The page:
Moving home to live in Jamaica has revealed to me that American friends are for a reason, but Jamaican friends are for life.
Here is my evidence: as a fully addicted Facebook user I have 179 friends (after joining in August.)
1 is from my Cornell days (I found him) (4.5 years)
1 is from my days as an employee at AT&T (he found me) (5 years)
1 is from my days working as a consultant in the US (12 years)
71 have joined the Jamaica network on Facebook
18 have joined the Trinidad network
3 have joined no network and have no connection to the Caribbean
This is after living 18 years in Jamaica, 20 years in the U.S., and 4-5 years in Jamaica including time spent transitioning home.
It has made me ask all sorts of questions. The most compelling one is -- "where are my American friends?"
My first thought was -- they are too busy to join Facebook. I searched for them, but they don't seem to have joined. I looked for friends at all times of my life, starting with college and working my way up to today -- but no luck.
Then I thought that I should invite them... but I realized that I had no contact information. I have Googled the odd one here and there, and found them when I could get lucky, and even sent a few emails in the past. But the response was weak -- kinda like, "Oh yeah, I remember you." (As if that were the point.)
Yet, I count in my Facebook friends childhood friends I had when I was five, here in Jamaica. Talking to them is like picking up where we left off. They say "How is everything going?" as if it is understood that I have been thinking about you and your welfare for the past 20 years, keeping track of what's been happening through mutual friends.
Why the difference?
I've come to believe that part of what makes coming home so very sweet is that a returnee is immediately plugged back in to a community that cares, and puts a great deal of value in contact.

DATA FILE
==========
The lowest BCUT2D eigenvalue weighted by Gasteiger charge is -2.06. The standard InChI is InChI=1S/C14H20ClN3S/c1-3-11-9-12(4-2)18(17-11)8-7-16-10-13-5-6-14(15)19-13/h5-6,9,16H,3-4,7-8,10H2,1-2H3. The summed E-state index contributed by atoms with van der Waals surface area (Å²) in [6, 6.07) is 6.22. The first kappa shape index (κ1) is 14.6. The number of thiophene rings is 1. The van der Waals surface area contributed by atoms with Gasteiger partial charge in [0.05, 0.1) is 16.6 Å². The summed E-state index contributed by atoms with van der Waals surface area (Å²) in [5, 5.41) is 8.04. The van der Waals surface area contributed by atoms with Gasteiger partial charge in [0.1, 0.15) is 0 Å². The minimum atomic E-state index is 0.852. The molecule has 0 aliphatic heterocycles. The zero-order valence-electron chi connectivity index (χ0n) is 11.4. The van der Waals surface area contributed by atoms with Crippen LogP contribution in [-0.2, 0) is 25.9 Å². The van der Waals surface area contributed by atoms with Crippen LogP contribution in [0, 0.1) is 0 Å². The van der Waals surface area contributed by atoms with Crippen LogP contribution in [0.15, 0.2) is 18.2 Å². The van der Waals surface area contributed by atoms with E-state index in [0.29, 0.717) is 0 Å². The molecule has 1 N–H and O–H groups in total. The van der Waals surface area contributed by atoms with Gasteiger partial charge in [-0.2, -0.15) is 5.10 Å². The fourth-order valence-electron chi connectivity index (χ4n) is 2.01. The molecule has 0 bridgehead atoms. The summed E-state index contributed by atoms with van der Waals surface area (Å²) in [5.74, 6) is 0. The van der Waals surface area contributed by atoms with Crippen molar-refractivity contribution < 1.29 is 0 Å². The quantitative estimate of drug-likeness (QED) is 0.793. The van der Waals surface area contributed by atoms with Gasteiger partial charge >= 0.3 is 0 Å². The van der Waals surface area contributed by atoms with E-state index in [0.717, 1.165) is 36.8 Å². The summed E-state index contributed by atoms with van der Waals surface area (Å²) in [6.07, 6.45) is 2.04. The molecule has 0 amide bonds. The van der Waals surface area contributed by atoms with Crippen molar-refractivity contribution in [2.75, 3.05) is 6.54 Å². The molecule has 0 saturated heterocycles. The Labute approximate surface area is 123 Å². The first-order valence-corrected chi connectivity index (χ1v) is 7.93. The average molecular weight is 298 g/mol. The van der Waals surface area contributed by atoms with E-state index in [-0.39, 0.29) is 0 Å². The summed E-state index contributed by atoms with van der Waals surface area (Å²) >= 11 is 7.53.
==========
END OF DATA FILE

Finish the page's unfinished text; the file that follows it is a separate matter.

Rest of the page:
Recently, my wife commented that if she doesn't reach out to her American friends, then they are content to have the relationship just wither away.
As I have commented elsewhere -- the relationships in America are like tin foil, plastic containers, broke appliances and used tires -- disposable.
For whatever reason (size of country, number of people, etc.) relationships abroad (unless they are with Caribbean people) are created for a purpose, and once the purpose is over, the relationship withers.
My old college roommate? The guy I shared a cubicle with on my first job? My neighbours in New Jersey? My former business partner? A training partner in Florida? The hundreds of people who took courses that I taught?
And the thing is, I don't think they are sweating the fact that I am not in their life, the way I am. It's not that they are bad people -- hardly. Instead, Americans are content to let "friends" drift in and drift out, without making any special effort to stay connected.
Once the purpose is over, the effort stops.
Here in the Caribbean, we see relationships very differently. As I explained to a fellow consultant at one point, when we West Indians meet someone for the first time our assumption is very different -- we see it as the first meeting of many. We assume that the person will be in our life forever.
Americans seem to think differently and I remember thinking that way when I lived there -- "this is someone I will never see again."
The actions taken are quite different from that point on. We Jamaicans notice that Americans want to know (and tell) everything in the first introduction.
Americans notice that Jamaicans are reticent in the first meeting, and don't seem to make a special effort.
It's just that the background context is very, very different leading to almost opposing actions.
I guess they also lead to a very different idea about relationships.
Coming home, and especially doing so for the holidays, reminds Jamaicans living abroad that while they live in foreign, there is only oneplace they really _belong_ -- and that is, right here at home.